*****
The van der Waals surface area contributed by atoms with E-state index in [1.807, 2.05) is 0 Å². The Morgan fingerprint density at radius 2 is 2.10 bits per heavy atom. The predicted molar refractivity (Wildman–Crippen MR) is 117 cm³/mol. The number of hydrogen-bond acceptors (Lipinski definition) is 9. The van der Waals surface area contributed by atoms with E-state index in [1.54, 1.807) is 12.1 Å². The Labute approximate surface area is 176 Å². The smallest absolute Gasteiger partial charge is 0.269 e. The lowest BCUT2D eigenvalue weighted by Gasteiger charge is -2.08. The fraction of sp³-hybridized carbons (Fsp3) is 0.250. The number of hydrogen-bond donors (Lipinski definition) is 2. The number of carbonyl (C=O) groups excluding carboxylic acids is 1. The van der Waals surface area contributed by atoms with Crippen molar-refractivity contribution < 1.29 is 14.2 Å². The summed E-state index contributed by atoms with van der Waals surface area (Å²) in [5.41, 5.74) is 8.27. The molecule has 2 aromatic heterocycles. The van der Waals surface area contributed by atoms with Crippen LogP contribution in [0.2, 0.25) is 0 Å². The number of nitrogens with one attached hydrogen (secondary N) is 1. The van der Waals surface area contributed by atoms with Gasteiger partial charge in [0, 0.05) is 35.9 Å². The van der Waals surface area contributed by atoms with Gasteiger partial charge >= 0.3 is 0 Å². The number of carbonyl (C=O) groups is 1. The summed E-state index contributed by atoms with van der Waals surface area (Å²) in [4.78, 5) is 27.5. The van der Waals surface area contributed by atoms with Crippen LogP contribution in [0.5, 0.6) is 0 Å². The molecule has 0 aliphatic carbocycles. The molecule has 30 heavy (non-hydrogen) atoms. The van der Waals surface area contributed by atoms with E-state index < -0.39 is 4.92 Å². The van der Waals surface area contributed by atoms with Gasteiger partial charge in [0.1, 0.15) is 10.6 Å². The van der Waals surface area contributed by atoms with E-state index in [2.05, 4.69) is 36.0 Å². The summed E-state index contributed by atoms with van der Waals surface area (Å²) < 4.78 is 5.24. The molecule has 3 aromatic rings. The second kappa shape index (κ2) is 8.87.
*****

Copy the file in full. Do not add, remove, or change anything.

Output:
The van der Waals surface area contributed by atoms with E-state index in [1.807, 2.05) is 0 Å². The Morgan fingerprint density at radius 2 is 2.10 bits per heavy atom. The predicted molar refractivity (Wildman–Crippen MR) is 117 cm³/mol. The number of hydrogen-bond acceptors (Lipinski definition) is 9. The van der Waals surface area contributed by atoms with E-state index in [1.54, 1.807) is 12.1 Å². The Labute approximate surface area is 176 Å². The smallest absolute Gasteiger partial charge is 0.269 e. The lowest BCUT2D eigenvalue weighted by Gasteiger charge is -2.08. The fraction of sp³-hybridized carbons (Fsp3) is 0.250. The number of hydrogen-bond donors (Lipinski definition) is 2. The number of carbonyl (C=O) groups excluding carboxylic acids is 1. The van der Waals surface area contributed by atoms with Crippen molar-refractivity contribution < 1.29 is 14.2 Å². The summed E-state index contributed by atoms with van der Waals surface area (Å²) in [5.41, 5.74) is 8.27. The molecule has 2 aromatic heterocycles. The van der Waals surface area contributed by atoms with Crippen LogP contribution in [0.2, 0.25) is 0 Å². The number of nitrogens with one attached hydrogen (secondary N) is 1. The van der Waals surface area contributed by atoms with Gasteiger partial charge in [0, 0.05) is 35.9 Å². The van der Waals surface area contributed by atoms with Gasteiger partial charge >= 0.3 is 0 Å². The number of carbonyl (C=O) groups is 1. The summed E-state index contributed by atoms with van der Waals surface area (Å²) in [4.78, 5) is 27.5. The van der Waals surface area contributed by atoms with Crippen LogP contribution in [0.5, 0.6) is 0 Å². The molecule has 0 aliphatic carbocycles. The molecule has 30 heavy (non-hydrogen) atoms. The van der Waals surface area contributed by atoms with E-state index < -0.39 is 4.92 Å². The van der Waals surface area contributed by atoms with Gasteiger partial charge in [0.1, 0.15) is 10.6 Å². The van der Waals surface area contributed by atoms with E-state index in [2.05, 4.69) is 36.0 Å². The summed E-state index contributed by atoms with van der Waals surface area (Å²) < 4.78 is 5.24. The molecule has 3 aromatic rings. The second kappa shape index (κ2) is 8.87.